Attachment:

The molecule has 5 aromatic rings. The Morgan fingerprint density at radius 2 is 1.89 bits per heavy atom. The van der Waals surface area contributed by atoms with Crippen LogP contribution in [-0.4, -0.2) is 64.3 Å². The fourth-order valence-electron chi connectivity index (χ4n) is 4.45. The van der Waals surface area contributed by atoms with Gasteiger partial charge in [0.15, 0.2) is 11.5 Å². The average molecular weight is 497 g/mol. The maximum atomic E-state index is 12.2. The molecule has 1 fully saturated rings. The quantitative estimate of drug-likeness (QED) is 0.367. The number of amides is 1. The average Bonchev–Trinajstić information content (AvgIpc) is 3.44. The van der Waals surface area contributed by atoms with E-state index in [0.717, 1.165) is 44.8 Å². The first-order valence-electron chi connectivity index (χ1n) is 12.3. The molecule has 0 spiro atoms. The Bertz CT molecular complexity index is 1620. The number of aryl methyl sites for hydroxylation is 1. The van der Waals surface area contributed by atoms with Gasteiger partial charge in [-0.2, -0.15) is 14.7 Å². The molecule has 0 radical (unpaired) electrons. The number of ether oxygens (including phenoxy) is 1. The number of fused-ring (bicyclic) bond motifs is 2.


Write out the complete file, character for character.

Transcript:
The molecule has 5 aromatic rings. The Morgan fingerprint density at radius 2 is 1.89 bits per heavy atom. The van der Waals surface area contributed by atoms with Crippen LogP contribution in [-0.4, -0.2) is 64.3 Å². The fourth-order valence-electron chi connectivity index (χ4n) is 4.45. The van der Waals surface area contributed by atoms with Gasteiger partial charge in [0.15, 0.2) is 11.5 Å². The average molecular weight is 497 g/mol. The maximum atomic E-state index is 12.2. The molecule has 1 fully saturated rings. The quantitative estimate of drug-likeness (QED) is 0.367. The number of amides is 1. The average Bonchev–Trinajstić information content (AvgIpc) is 3.44. The van der Waals surface area contributed by atoms with E-state index in [0.717, 1.165) is 44.8 Å². The first-order valence-electron chi connectivity index (χ1n) is 12.3. The molecule has 0 spiro atoms. The Bertz CT molecular complexity index is 1620. The number of aryl methyl sites for hydroxylation is 1. The van der Waals surface area contributed by atoms with Gasteiger partial charge in [-0.2, -0.15) is 14.7 Å². The molecule has 0 radical (unpaired) electrons. The number of ether oxygens (including phenoxy) is 1. The number of fused-ring (bicyclic) bond motifs is 2.